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Article: Why Johnny can't tune

Are you frustrated that your guitar doesn't really play in tune? Well, the purpose of this little article is to explain why fretted instruments can never play every note in perfect tune, and what you the player can do to overcome the inherent shortcomings of fretted instruments.

The intervals used in music can be expressed as simple frequency ratios. An octave, for example, is a 2 to 1 ratio. The interval of a fifth is a 3 to 2 ratio. Thus, the E above middle A is 660 cycles, which is three halves of 440.

If you keep stacking fifth intervals by multiplying by three halves, after 12 you've used up all the notes of the chromatic scale and you're back at A (just like going once around the Circle of Fifths). Thus, if you multiply 440 by three halves twelve times, you get 57,088.38865. Of course, this frequency is outside the range of hearing, but dividing by two lowers this very high A pitch by exactly an octave. Do this a few more times and you'll arrive at 446 cycles. We went up by fifths and down by octaves, but didn't wind up at the same pitch. So, if you tune an octave out of successive exact (or perfect) fifths, it is too wide.

If we squeeze a fifth interval a bit (two hundredths of a semitone) we can stack them as before and come out with an exact multiple, thereby getting a perfect octave. This squeezed interval is called tempered. All of the intervals except the octave must be tempered (either squeezed or stretched) in order to make the octave come out right.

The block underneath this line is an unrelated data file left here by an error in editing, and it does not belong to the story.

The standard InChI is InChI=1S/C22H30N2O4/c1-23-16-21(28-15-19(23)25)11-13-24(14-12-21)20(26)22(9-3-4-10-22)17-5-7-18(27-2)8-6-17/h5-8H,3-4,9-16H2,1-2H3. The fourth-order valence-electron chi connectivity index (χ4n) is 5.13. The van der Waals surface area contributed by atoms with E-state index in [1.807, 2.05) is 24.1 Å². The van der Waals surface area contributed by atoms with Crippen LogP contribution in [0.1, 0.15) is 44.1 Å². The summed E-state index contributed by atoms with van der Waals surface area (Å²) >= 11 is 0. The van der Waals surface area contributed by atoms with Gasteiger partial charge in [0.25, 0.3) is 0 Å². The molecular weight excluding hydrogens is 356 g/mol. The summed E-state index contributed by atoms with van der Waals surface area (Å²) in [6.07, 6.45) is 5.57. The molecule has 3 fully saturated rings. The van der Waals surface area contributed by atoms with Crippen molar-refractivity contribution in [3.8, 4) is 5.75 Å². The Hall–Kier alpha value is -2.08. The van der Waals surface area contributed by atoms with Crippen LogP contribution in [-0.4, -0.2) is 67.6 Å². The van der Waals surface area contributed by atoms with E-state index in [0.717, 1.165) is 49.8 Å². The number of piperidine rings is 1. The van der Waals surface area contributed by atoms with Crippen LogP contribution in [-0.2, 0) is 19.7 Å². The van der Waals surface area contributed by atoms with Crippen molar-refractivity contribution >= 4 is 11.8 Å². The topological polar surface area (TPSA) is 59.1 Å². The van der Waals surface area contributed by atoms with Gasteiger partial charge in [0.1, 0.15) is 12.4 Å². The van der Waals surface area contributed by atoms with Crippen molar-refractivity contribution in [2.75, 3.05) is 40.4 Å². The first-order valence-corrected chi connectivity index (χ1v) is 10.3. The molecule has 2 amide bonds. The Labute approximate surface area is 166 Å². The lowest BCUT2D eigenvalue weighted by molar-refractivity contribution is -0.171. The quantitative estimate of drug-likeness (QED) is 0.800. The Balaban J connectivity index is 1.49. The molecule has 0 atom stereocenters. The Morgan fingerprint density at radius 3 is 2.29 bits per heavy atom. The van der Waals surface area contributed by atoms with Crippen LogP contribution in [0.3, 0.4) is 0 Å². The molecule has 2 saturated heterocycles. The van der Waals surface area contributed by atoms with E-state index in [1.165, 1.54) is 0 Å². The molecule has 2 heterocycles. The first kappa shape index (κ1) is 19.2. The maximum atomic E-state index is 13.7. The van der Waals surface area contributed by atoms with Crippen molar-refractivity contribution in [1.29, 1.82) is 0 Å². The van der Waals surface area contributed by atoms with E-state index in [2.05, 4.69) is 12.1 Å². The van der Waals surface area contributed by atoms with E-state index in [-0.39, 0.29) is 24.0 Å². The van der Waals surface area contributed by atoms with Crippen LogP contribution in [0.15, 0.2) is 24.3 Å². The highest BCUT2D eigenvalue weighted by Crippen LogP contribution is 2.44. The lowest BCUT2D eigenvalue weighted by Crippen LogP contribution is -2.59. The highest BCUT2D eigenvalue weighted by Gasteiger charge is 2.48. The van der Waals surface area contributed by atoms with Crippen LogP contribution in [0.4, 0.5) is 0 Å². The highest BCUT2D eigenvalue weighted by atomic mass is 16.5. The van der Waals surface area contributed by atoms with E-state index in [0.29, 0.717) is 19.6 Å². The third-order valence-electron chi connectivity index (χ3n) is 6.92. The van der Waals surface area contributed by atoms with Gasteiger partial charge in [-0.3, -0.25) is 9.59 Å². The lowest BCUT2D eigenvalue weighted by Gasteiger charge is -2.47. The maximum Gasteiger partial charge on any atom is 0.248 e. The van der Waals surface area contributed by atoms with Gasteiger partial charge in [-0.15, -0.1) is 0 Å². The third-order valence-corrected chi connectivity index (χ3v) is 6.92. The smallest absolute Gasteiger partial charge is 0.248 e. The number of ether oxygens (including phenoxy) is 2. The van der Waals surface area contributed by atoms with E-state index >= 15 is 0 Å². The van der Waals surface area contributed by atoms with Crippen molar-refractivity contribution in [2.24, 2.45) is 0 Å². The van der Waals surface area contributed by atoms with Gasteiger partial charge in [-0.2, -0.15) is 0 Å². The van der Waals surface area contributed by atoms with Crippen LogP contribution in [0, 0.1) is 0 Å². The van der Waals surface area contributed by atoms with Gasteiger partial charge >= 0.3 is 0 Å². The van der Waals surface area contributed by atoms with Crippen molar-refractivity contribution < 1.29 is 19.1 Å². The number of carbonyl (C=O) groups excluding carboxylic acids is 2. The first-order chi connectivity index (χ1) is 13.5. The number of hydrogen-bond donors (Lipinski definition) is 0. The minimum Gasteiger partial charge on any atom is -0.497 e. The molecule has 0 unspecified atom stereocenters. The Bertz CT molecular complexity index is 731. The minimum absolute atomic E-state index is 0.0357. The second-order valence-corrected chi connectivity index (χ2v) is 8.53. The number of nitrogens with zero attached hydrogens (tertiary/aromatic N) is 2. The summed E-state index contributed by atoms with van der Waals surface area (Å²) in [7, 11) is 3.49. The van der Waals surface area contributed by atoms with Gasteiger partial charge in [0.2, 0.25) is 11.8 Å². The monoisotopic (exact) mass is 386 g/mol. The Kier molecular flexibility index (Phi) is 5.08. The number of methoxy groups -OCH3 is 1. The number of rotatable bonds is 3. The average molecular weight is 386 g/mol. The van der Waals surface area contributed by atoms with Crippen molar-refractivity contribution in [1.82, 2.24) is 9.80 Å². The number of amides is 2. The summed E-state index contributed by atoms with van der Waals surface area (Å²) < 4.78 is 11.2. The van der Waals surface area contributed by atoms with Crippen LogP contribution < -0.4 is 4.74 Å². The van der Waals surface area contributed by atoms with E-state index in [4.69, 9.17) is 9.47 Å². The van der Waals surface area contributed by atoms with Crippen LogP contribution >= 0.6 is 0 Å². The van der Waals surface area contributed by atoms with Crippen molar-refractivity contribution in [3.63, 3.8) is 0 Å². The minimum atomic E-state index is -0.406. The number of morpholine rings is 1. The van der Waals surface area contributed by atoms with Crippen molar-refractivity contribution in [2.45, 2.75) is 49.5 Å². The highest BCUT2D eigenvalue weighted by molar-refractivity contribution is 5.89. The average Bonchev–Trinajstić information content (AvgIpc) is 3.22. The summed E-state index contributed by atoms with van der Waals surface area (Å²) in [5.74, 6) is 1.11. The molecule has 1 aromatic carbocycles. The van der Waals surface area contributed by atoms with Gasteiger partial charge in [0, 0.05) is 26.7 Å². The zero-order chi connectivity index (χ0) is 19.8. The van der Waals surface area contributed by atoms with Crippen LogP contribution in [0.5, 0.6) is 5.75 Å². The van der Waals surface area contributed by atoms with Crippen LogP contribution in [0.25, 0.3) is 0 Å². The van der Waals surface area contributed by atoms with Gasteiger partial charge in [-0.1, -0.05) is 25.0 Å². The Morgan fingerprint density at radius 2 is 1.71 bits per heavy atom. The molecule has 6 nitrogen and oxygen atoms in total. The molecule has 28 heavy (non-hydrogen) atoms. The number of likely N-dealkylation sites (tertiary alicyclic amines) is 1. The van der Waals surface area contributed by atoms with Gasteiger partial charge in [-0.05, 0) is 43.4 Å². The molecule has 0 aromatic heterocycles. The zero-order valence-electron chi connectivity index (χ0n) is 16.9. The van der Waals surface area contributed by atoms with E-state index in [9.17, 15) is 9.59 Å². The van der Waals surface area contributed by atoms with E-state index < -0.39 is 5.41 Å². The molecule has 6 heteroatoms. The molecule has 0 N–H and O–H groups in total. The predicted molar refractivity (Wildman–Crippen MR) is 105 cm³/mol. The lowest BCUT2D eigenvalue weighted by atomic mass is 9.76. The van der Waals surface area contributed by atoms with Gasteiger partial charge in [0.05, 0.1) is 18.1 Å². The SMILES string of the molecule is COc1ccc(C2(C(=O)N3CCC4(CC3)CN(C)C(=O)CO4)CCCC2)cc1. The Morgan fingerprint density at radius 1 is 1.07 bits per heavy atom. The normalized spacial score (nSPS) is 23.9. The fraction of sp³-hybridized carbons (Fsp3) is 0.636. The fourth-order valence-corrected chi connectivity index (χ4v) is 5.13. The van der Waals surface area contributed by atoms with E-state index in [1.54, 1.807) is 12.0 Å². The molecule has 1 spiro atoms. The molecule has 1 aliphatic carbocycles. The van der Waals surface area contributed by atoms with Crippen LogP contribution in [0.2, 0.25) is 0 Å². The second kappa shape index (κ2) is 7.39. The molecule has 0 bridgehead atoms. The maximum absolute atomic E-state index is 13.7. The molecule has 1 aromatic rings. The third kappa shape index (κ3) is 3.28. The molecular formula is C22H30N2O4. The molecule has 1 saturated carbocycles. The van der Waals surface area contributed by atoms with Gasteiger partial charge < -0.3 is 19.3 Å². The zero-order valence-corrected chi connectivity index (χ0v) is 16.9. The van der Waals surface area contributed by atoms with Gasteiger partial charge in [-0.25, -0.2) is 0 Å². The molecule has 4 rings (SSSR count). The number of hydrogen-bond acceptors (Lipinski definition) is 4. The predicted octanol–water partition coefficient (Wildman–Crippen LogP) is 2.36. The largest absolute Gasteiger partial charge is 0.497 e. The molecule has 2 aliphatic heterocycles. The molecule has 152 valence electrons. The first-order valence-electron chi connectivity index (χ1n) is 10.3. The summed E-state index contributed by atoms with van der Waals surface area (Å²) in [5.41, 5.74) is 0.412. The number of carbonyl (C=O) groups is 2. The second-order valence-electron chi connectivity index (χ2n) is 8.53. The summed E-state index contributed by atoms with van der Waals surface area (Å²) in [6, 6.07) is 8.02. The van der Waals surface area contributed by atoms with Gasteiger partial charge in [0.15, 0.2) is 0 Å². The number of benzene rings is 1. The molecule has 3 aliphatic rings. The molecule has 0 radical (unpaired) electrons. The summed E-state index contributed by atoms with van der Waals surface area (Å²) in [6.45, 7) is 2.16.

Here's a practical example: Take a mandolin, which is tuned in fifths; the lowest string is a G. Tune the D strings a pure fifth above this and repeat with the A and E strings. Now play a G note on the third fret of the E strings; it will be sharp to the low open G strings, because each fifth was just a smidgen too wide to produce a perfect octave. This is not the result of a misplaced bridge; it's just the way it is.

The lesson is that you can't tune a fretted instrument accurately with harmonics because you are tuning to pure intervals. Tempered intervals are indeed a little "out of tune" but necessarily so in order to make all keys on the instrument equally pleasing to the ear. Electronic tuners know this and use tempered intervals to measure pitches. If you tune by ear, here are some tips: Don't use harmonics, and don't use chords to tune. Do use unisons and octaves to compare strings, and use one string as a reference for all the rest.


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